Wage inequalities between men and women are rife in several countries around the world and can manifest themselves differently. In the United States, a phenomenon contributes a little further to widening this gap: “greedy work”, a term conceptualized by the American Claudia Goldin, who won the Nobel Prize in economics in 2023.
If you are a woman, perhaps you have already experienced this situation. You’re at the office, it’s the end of the day, you have an urgent file to submit and your boss is planning a meeting at the last minute. The problem is that you have your child to pick up from daycare and need to go and do some basic shopping before the stores close. Why is the father (from whom you are not separated) not devoting himself? Because he himself is still at work at this time. Given that he has managed a large team for years, you have become accustomed to this that he doesn’t come home until 8 p.m. You, on the other hand, have just received a promotion and must therefore face new professional responsibilities, while juggling your personal obligations.
Far from being rare, this phenomenon has even been theorized by the American economist Claudia Goldin, the first woman to head the department at the prestigious Harvard University and Nobel Prize winner in economics in 2023. She calls it “greedy work “. Or, in French, “greedy work”. In her book “Career and Family: Women’s Century-Long Journey toward Equity” published in 2021, the renowned economist uses this term to designate, in the United States, the tendency of companies to pay their employees very well: in exchange, they expect an almost permanent level of availability, which leaves little room for flexibility. But women, who still most often bear the mental burden (domestic, parental or caregiver), therefore have less access to this type of position, and are therefore less well paid.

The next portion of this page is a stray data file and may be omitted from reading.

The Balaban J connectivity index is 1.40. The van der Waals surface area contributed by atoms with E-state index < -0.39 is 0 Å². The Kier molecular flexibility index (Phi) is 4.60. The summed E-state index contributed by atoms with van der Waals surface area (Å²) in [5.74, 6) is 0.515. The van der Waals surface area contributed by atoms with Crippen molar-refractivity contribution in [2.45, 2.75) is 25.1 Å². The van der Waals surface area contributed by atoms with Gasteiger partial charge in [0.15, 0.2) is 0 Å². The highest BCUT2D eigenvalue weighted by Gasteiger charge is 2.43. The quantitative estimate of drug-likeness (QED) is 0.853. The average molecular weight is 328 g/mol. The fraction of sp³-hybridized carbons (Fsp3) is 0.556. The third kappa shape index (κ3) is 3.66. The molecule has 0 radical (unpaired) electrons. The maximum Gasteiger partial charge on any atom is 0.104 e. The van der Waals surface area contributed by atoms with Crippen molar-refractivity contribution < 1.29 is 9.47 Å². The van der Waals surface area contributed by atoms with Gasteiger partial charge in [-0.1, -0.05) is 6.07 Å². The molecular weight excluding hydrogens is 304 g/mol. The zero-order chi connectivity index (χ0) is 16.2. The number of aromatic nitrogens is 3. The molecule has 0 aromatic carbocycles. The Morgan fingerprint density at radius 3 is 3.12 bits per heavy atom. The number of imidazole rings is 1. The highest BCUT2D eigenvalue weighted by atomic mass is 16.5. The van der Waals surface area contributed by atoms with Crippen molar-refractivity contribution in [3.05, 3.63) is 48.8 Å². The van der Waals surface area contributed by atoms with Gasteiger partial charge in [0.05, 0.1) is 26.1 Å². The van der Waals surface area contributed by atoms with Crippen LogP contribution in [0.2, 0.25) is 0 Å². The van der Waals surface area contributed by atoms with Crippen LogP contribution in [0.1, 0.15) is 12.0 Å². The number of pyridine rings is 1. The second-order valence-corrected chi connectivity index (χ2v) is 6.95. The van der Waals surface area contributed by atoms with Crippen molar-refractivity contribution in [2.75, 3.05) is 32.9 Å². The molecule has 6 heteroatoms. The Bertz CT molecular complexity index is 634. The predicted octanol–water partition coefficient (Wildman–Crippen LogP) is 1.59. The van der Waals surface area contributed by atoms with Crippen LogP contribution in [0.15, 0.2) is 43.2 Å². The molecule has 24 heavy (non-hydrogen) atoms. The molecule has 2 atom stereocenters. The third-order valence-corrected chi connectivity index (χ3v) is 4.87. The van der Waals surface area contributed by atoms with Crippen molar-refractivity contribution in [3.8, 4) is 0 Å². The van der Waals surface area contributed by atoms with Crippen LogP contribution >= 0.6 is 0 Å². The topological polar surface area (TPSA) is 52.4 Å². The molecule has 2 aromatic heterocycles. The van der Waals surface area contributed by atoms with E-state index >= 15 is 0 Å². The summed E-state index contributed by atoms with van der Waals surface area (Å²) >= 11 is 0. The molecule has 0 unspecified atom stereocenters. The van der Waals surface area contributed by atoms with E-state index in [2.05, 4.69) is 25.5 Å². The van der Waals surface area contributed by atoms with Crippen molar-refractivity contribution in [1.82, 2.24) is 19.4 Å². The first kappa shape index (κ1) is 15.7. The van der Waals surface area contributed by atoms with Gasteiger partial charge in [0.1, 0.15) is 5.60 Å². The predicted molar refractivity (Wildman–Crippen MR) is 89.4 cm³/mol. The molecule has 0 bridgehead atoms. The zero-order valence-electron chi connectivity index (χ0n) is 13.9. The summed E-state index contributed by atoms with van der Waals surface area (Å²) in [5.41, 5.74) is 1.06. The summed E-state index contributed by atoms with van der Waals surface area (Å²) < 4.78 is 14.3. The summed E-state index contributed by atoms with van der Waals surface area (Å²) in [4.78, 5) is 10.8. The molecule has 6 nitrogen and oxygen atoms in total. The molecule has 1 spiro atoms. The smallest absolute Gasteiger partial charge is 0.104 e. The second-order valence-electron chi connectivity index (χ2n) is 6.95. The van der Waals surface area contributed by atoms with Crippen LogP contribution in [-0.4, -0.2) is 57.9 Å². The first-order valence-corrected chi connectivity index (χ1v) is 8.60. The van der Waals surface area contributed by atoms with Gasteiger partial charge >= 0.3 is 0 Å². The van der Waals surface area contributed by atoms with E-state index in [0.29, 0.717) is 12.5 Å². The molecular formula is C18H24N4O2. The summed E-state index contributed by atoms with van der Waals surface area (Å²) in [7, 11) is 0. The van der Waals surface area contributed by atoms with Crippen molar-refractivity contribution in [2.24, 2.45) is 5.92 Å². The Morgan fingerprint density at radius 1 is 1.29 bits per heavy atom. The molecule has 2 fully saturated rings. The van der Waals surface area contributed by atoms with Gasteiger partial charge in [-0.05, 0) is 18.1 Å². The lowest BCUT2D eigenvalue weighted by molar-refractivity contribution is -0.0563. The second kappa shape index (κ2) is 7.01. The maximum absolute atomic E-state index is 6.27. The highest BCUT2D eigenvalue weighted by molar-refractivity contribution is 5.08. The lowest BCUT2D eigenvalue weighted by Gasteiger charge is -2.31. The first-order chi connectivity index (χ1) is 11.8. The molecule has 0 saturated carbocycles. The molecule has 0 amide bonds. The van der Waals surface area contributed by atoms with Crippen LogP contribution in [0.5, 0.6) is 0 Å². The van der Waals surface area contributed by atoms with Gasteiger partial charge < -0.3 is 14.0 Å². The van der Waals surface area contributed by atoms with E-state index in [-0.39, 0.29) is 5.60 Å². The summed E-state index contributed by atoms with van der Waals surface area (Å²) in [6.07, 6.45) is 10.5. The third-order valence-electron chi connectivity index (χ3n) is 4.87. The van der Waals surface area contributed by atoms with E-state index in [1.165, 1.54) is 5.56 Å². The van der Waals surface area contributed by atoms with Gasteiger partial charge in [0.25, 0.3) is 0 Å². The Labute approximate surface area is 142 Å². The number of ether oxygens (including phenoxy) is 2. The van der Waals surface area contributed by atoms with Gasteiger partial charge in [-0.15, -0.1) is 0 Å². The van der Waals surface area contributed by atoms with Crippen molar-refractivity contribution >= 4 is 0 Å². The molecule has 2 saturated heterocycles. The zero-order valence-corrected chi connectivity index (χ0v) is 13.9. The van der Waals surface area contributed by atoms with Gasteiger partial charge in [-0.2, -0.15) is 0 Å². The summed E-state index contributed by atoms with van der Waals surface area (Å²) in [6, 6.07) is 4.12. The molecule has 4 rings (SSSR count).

“With the rise of career and family aspirations, a significant part of most careers has become apparent, visible and central. For many people mid-career, work is consuming. The person who works overtime, who works weekends or evenings will earn much more“, explains Claudia Goldin. One more aspect which increases economic and salary inequalities between men and women. And they are unfortunately not confined to the United States: in France, in the private sector, the salary income of women “ is lower on average by 24.4% than that of men”, according to INSEE statistics dating from 2021.
A more equitable sharing of time and tasks within heterosexual couples
When children arrive in the family, one of the two parents must make themselves available, ready to leave the office or workplace at any time. Most often, at least within heterosexual couples, the mother therefore. “The potential impact on promotion, advancement and income is evident“, supports the Nobel-winning economist. Before adding: “If we want to eradicate or even reduce the gender pay gap, we must first delve deeper into the root of these failures“.
One of the solutions would be to deploy company policies encouraging a better professional and personal balance (for example by banning meetings scheduled at the end of the day), as well as to achieve a more equitable sharing of time, tasks and parental work within the couple. Claudia Goldin also insists on not stopping at the “rare examples” of economic leaders who take paternity leave or women who join the board of directors. A strategy which, according to the economist, “is as effective as throwing a box of band-aids at someone with bubonic plague“.